- Certifier :
- Acoura Marine Limited trading as LRQA
- Certified status :
- Certified since :
- 31 Mar 2009
- Certificate expires :
- 15 Oct 2025
Fisheries are composed of one or more parts, each of which is entitled to receive an MSC certificate. These parts or “units” are defined by their target stock(s), fishing gear type(s) and if relevant vessel type(s), and the fishing fleets or groups of vessels.
When the term “Unit of Certification” is used for fishing units that are in assessment, it refers to the “Unit of Assessment” or “Unit of potential certification”. Expand a status below to view the parts that form this fishery. To check the detailed scope, download the latest certificate or open the Assessments page to get the latest report. Find out more by visiting our page on Fisheries
Units of Certification & Certificate Information
Catch by Species
|Reported Catch Year
|Northern prawn (Pandalus borealis)
Information is provided by an independent Conformity Assessment Body as live weight (the weight of species at the time of catch, before processing) and where a fishing season covers multiple years, the end year is given as the reported catch year. Additional information is available in the latest report, see the assessments page.
About this Fishery
Shrimp (Pandalus borealis) image © Scandinavian Fishing Year Book
The northern shrimp (Pandalus borealis) is also known as the cold water prawn or pink shrimp. It is distributed across the North Atlantic around the Barents Sea, Svalbard, Iceland and Greenland and south to the North Sea and Massachusetts, and across the North Pacific from the Bering Sea south to Japan and Oregon. All these areas have important commercial shrimp fisheries.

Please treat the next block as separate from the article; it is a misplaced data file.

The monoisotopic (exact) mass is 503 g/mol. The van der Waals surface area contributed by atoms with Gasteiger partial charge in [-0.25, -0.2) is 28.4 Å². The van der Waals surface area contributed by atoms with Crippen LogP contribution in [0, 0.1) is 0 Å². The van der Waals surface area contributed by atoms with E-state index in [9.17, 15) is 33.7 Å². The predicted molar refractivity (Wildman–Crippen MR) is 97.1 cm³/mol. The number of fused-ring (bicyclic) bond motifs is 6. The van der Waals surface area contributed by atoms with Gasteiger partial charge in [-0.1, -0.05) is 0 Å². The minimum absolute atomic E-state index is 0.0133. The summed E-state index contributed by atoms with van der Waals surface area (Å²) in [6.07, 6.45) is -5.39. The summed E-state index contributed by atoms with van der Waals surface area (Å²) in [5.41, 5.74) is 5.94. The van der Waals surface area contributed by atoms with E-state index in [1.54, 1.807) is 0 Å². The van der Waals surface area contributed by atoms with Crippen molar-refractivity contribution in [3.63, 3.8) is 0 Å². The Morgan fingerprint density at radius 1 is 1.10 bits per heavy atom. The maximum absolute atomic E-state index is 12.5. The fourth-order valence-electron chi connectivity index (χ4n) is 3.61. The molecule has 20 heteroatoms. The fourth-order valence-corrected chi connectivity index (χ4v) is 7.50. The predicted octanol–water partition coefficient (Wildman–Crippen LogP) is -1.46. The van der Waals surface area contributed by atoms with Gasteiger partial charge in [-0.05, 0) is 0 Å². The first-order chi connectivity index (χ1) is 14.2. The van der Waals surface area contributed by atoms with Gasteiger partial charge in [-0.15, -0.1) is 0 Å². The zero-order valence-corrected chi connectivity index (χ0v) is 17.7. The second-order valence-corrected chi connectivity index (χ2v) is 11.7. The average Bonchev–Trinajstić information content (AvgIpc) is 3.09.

This fishery is located in the Gulf of St. Lawrence within Canadian waters. Most of the fishing is conducted by otter trawlers ranging in length from 16.7 m (55 feet) to 27.4 m (90 feet).
The trawl gear uses a mesh size of at least 40mm to allow undersized shrimp to escape. A device called a Nordmore separator grate enables other species to escape, so bycatch is almost zero. Although the fishery is thought to have minimal impact on seabed habitats, it is carrying out further research in this area as part of its MSC certification.
Currently, there are five shrimp processing plants in Quebec and two in New Brunswick. Around 60% is exported to the European market, with the remainder sold in Canada and the US.